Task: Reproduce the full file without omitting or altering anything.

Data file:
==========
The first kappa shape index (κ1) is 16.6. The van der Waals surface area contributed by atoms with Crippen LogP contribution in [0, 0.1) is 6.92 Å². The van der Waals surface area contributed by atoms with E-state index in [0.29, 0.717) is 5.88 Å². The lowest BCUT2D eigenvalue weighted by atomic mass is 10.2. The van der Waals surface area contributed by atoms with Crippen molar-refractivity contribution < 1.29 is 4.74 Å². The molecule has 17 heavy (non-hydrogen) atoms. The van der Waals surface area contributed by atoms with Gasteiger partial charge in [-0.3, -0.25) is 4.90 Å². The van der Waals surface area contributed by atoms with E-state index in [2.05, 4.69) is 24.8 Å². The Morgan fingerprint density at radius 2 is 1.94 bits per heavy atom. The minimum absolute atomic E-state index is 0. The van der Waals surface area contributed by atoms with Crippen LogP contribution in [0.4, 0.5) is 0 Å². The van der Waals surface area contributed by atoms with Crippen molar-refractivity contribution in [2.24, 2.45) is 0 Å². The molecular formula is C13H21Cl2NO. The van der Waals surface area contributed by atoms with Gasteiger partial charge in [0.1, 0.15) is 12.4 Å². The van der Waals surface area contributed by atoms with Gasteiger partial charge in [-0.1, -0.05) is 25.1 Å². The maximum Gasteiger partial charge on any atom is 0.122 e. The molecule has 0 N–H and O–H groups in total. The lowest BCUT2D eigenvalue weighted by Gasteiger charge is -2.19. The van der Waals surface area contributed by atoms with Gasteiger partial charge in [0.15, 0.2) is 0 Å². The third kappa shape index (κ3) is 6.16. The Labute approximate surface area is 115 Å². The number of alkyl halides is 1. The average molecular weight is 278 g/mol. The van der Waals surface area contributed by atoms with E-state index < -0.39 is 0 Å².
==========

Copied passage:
The first kappa shape index (κ1) is 16.6. The van der Waals surface area contributed by atoms with Crippen LogP contribution in [0, 0.1) is 6.92 Å². The van der Waals surface area contributed by atoms with E-state index in [0.29, 0.717) is 5.88 Å². The lowest BCUT2D eigenvalue weighted by atomic mass is 10.2. The van der Waals surface area contributed by atoms with Crippen molar-refractivity contribution < 1.29 is 4.74 Å². The molecule has 17 heavy (non-hydrogen) atoms. The van der Waals surface area contributed by atoms with Gasteiger partial charge in [-0.3, -0.25) is 4.90 Å². The van der Waals surface area contributed by atoms with E-state index in [2.05, 4.69) is 24.8 Å². The Morgan fingerprint density at radius 2 is 1.94 bits per heavy atom. The minimum absolute atomic E-state index is 0. The van der Waals surface area contributed by atoms with Crippen LogP contribution in [0.4, 0.5) is 0 Å². The van der Waals surface area contributed by atoms with Crippen molar-refractivity contribution in [2.24, 2.45) is 0 Å². The molecular formula is C13H21Cl2NO. The van der Waals surface area contributed by atoms with Gasteiger partial charge in [0.1, 0.15) is 12.4 Å². The van der Waals surface area contributed by atoms with Gasteiger partial charge in [-0.1, -0.05) is 25.1 Å². The maximum Gasteiger partial charge on any atom is 0.122 e. The molecule has 0 N–H and O–H groups in total. The lowest BCUT2D eigenvalue weighted by Gasteiger charge is -2.19. The van der Waals surface area contributed by atoms with Gasteiger partial charge in [0.15, 0.2) is 0 Å². The third kappa shape index (κ3) is 6.16. The Labute approximate surface area is 115 Å². The number of alkyl halides is 1. The average molecular weight is 278 g/mol. The van der Waals surface area contributed by atoms with E-state index < -0.39 is 0 Å².